- Life can be taken from you, or someone you know, with little warning. Possessions and promotions are not with you in those final hours. Friends, family and the memories of what you did together are what truly endure.
Discover Your Time Personality, the key to Financial Health
Do you want to be financially healthy? Understanding your time personality is a critical first step on the road towards financial health. And you can find out your time personality here, by taking our quiz.
We gave the time personality quiz to more than 3,000 people in 6 countries. And the results were surprising. Traditional financial literacy skills are not enough to be financially healthy. But your approach to the past, present and future has a huge impact on your financial decisions.
These findings, and the quiz, are the result of collaboration with Philip Zimbardo, Professor Emeritus of Psychology at Stanford University and author of more than 50 books, including The Time Paradox. He led the 6-nation study. You can learn all about your time personality, and get personalized financial tips based upon your time personality, on our microsite.
And some of the biggest findings are highlighted below:
Our Journey to the Chambliss Center Inspired by Paycheck to Paycheck Documentary
A couple of months ago, we (the MagnifyMoney team) watched the moving HBO documentary Paycheck to Paycheck: The Life and Times of Katrina Gilbert. The film follows a struggling single mother as she tries to better her financial situation, only to be constantly knocked down by circumstances largely outside of her control.
In a sea of financial battles, Katrina had one safe harbor: The Chambliss Center for Children.
The Chambliss Center, located in Chattanooga, Tennessee, offers 24/7 extended childcare and early childhood education for children ranging in age from six weeks to 12 years old. Parents are charged a fee on a sliding scale at a substantially reduced rate compared to the typical cost of childcare. Chambliss also provides a residential program for children who have been removed from their homes and are in custody of the State of Tennessee. Some children are placed in foster care, while others live onsite at the Chambliss Center.
Inspired by Katrina’s story, we contacted the Chambliss Center to see if we could help.
Last week, we headed down to Chattanooga to host financial seminars and provide one-on-one sessions to speak with both the Chambliss Center staff and parents who, like Katrina, often deal with immense pressure to make ends meet each month and dig out of debt.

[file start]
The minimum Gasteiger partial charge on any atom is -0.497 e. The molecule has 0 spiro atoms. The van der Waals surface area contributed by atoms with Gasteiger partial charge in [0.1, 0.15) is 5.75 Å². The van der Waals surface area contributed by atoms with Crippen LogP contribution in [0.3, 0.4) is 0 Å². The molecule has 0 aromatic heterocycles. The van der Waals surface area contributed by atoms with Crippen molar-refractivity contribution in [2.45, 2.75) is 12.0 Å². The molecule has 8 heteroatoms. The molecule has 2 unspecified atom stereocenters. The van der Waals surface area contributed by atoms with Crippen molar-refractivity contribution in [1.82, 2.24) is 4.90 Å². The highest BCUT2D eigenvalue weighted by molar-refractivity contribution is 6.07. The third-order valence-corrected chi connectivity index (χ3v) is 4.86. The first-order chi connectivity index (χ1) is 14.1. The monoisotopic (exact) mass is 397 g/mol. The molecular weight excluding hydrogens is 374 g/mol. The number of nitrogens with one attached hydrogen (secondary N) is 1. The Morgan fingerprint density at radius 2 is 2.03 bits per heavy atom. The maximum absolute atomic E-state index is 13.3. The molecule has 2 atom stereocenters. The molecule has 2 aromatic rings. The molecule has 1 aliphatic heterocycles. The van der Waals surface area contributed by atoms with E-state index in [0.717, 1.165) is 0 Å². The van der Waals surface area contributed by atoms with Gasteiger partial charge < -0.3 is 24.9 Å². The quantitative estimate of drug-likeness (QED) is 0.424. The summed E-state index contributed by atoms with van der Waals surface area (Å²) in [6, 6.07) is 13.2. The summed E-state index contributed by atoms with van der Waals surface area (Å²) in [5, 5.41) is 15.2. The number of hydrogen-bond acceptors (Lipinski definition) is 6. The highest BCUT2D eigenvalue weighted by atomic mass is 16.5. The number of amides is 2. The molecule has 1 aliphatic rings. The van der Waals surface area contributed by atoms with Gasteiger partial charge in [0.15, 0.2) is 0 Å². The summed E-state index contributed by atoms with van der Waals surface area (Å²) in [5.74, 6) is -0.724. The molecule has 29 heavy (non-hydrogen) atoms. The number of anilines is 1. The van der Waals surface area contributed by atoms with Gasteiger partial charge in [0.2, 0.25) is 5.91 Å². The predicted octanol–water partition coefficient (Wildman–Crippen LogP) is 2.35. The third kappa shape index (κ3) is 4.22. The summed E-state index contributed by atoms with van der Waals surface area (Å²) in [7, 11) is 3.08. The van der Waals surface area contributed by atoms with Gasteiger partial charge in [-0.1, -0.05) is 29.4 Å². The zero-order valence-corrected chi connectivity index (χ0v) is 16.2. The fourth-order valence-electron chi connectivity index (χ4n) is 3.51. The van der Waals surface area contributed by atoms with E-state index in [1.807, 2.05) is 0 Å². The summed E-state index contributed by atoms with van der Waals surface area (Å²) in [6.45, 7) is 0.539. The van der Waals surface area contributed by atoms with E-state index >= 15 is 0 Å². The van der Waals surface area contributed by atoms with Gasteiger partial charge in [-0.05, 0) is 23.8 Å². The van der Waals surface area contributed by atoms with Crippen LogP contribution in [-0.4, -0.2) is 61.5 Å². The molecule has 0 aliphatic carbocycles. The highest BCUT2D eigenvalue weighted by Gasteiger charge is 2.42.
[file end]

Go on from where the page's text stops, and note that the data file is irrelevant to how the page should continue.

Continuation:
We drove up to the Chambliss Center and were greeted by the sounds of children laughing and gleefully yelling on one of the Center’s many playgrounds. Chambliss’ Vice President of Development and Administration welcomed us with a grand tour of the Center’s extensive facilities including nurseries, classrooms, basketball courts, and a swimming pool. Nearly two, hug-filled, hours later, we settled into a conference room and prepared to give our two lunch seminars for the Chambliss staff.
MagnifyMoney co-founder, Nick, spent an hour overviewing our A,B,C’s and the foundation for financial health.
A – Ask the tough questions (How much debt do I have? Am I consistently going overdraft? Do I have anything in collections? What’s impacting my credit score?)
B – Break up with your bank (Don’t stay in a toxic relationship with a bank, switch to an Internet-only bank or a credit union)
C – Commit to a long-term plan
The attentive participants asked questions about credit scores, balance transfers, overdraft fees and handling their debt.
Nick reiterated over-and-over that one needn’t be rich in order to have a strong credit score; it’s based on responsibility. Prompt by this comment, one listener raised her hand and commented about her shock that her credit score sat in the high 700s even though she had debt.
“Do you pay your bills on time?” asked Nick
“Yes,” she responded.
“Do you max out your cards?” he followed up
“Not anymore,” she said with a half-hearted laugh.
“Well, the credit bureaus see you as responsible. It isn’t about how much money you have, it’s about how responsible you act with your credit,” Nick explained. “You don’t need to be rich to have a good credit score, but a good credit score can save you a lot of money.”
A short time later, the three of us sat in front of two seventeen-year-old boys from the Chambliss Center’s residential program. At the tender age of 18, these young men will age out of the foster care system and be required to live independently.
In an effort to prepare them for their eighteenth birthday, the three of us spoke with the young men basic personal finance, building credit history and why it’s imperative to stay away from predatory lending like title loans, pay day lenders and overdraft fees.
One of the young men, who will turn 18 in four months time, lobbed us question after question about handling his finances including the astute inquiry, “I once heard no credit is as bad as bad credit, is that true?” We answered his questions and gave him our business cards, asking he keep in touch and reach out about any questions when he was handling his own financial affairs.
The next two days were spent in one-on-one meetings with members of the Chambliss staff and parents.
We spent 45 minutes blocks of time sitting down with individuals and discussing their financial situations. Some were concerned with improving their credit scores while others weren’t sure about how to battle overdraft fees and most wondered if they could dig themselves out of debt. We kept our talks conversational and educational before exploring if we could help each individual save some money. We consistently had people tell us they wanted to as much as they could about money to keep their children from repeating their mistakes. One woman went so far as to say, “In my family, bad money habits have been passed down from generation to generation. It will end with me.”